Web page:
quick and limited search of premises, incident to an arrest and conducted to protect the safety of police officers or others.  It is narrowly confined to a cursory visual inspection of those places in which a person might be hiding.


Maryland v. Buie, 494 U.S. 325, 327, 110 S. Ct. 1093, 1094 (1990).  Further, the Court stated that the proper standard to assess the constitutionality of the sweep under the Fourth Amendment was

if the searching officer “possesse[d] a reasonable belief based on ‘specific and articulable facts which, taken together with the rational inferences from those facts, reasonably warrant[ed]’ the officer in believing,” that the area swept harbored an individual posing a danger to the officer or others.


Id. at 327, 110 S. Ct. at 1095 (quoting Michigan v. Long, 463 U.S. 1032, 1050, 103 S. Ct. 3469, 3481 (1983) (quoting Terry v. Ohio, 392 U.S. 1, 21, 88 S. Ct. 1868, 1880 (1968)). 

            Here, there was sufficient evidence to establish that the officers had a reasonable suspicion that another person who posed a danger to the officers was present in the home.  Sergeant Lang testified that immediately before entering the home, he heard the sound of footsteps that “sounded like [they were] coming from an area not close to the front door.”  Lang further testified that, once inside, he asked appellant where he was coming from within the house, and appellant replied that he was in the front room the whole time.  In addition, the evidence suggests the police reasonably believed that appellant had a firearm because of his earlier threat to “blow his head off.”  On this record, the district court did not clearly err in finding that the protective sweep was proper to ensure officer safety.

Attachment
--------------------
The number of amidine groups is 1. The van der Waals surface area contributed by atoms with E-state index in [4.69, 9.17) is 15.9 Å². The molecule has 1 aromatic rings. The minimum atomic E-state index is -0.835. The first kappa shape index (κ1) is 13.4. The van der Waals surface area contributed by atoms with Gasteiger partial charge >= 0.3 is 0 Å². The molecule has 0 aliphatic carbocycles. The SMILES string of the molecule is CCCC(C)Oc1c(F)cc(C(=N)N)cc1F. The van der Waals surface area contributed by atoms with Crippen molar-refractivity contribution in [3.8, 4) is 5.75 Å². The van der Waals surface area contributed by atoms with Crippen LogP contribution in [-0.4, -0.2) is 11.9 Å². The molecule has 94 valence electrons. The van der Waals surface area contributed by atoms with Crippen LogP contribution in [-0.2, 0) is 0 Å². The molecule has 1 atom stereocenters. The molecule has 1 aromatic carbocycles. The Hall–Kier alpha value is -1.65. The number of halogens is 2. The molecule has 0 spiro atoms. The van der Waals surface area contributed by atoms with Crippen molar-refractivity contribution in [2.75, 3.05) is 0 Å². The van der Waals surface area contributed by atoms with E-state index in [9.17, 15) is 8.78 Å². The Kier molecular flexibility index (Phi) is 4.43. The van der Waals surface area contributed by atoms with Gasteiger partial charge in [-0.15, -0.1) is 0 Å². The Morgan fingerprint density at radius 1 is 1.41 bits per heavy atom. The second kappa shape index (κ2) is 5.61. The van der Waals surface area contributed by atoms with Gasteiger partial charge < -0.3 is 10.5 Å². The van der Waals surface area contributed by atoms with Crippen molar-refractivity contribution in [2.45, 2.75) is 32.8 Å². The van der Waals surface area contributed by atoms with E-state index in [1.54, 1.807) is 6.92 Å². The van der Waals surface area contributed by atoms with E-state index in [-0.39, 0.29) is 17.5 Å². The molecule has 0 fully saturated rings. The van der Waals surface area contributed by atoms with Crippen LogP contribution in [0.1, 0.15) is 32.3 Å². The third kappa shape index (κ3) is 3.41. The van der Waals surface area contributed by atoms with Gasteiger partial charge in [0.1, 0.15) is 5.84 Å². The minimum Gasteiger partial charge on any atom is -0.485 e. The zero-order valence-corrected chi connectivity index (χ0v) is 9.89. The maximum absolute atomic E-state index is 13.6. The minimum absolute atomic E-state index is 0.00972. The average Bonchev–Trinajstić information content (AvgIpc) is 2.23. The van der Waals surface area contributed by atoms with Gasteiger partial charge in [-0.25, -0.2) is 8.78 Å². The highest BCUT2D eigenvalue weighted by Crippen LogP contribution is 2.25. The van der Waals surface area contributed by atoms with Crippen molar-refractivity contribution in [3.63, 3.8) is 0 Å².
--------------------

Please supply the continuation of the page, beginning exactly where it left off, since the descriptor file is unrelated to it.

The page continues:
Appellant’s final argument is that the officers interrogated him concerning the purpose for the hypodermic needles in appellant’s bedroom without first giving him a Miranda warning.  This issue was waived because it was not fully argued before the district court.  At the omnibus hearing, the district court stated:

[L]et’s proceed on the [warrantless entry issue] and if you are able to address the motion to suppress the statements sufficiently today we can do that, and if you need some more time, come back another day, we can do that also.


Appellant did not raise the Miranda issue again at that hearing, nor at any subsequent proceedings before the district court.  The issue did not reappear until appellant filed his brief in this court.  This court will generally not consider matters not argued and considered in the court below.  Roby, 547 N.W.2d at 357.  Even assuming that this issue were properly before us, appellant has failed to show any prejudice because there is no indication in the record that the district court considered this evidence in the Lothenbach proceeding.